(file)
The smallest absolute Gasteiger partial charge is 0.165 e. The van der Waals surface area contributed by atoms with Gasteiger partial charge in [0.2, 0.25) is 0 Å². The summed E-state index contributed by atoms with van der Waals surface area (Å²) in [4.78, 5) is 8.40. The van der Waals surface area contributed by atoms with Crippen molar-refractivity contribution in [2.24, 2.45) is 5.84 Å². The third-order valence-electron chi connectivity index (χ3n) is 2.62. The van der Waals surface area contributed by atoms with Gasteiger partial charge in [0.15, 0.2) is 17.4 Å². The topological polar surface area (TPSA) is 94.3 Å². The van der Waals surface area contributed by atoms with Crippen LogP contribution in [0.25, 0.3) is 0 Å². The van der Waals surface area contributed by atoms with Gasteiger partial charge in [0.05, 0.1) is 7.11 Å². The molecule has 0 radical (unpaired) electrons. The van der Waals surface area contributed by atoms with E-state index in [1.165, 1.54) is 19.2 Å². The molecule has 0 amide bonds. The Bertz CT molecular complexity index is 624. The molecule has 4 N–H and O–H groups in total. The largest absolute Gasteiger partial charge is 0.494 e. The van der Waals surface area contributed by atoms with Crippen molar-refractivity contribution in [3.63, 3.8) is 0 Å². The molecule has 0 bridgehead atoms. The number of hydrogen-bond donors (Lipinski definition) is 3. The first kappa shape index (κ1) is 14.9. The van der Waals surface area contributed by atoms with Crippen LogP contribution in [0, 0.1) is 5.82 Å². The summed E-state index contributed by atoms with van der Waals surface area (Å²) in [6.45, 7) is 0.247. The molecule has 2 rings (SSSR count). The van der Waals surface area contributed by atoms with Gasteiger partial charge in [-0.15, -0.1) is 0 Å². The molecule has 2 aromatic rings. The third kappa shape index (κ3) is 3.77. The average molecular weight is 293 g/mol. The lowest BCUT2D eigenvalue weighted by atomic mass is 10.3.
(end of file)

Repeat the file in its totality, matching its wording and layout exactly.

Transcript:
The smallest absolute Gasteiger partial charge is 0.165 e. The van der Waals surface area contributed by atoms with Gasteiger partial charge in [0.2, 0.25) is 0 Å². The summed E-state index contributed by atoms with van der Waals surface area (Å²) in [4.78, 5) is 8.40. The van der Waals surface area contributed by atoms with Crippen molar-refractivity contribution in [2.24, 2.45) is 5.84 Å². The third-order valence-electron chi connectivity index (χ3n) is 2.62. The van der Waals surface area contributed by atoms with Gasteiger partial charge in [0.15, 0.2) is 17.4 Å². The topological polar surface area (TPSA) is 94.3 Å². The van der Waals surface area contributed by atoms with Crippen LogP contribution in [0.25, 0.3) is 0 Å². The van der Waals surface area contributed by atoms with Gasteiger partial charge in [0.05, 0.1) is 7.11 Å². The molecule has 0 radical (unpaired) electrons. The van der Waals surface area contributed by atoms with E-state index in [1.165, 1.54) is 19.2 Å². The molecule has 0 amide bonds. The Bertz CT molecular complexity index is 624. The molecule has 4 N–H and O–H groups in total. The largest absolute Gasteiger partial charge is 0.494 e. The van der Waals surface area contributed by atoms with Crippen molar-refractivity contribution in [3.63, 3.8) is 0 Å². The molecule has 0 bridgehead atoms. The number of hydrogen-bond donors (Lipinski definition) is 3. The first kappa shape index (κ1) is 14.9. The van der Waals surface area contributed by atoms with Crippen LogP contribution in [0, 0.1) is 5.82 Å². The summed E-state index contributed by atoms with van der Waals surface area (Å²) in [6.45, 7) is 0.247. The molecule has 2 rings (SSSR count). The van der Waals surface area contributed by atoms with Gasteiger partial charge in [-0.15, -0.1) is 0 Å². The molecule has 2 aromatic rings. The third kappa shape index (κ3) is 3.77. The average molecular weight is 293 g/mol. The lowest BCUT2D eigenvalue weighted by atomic mass is 10.3.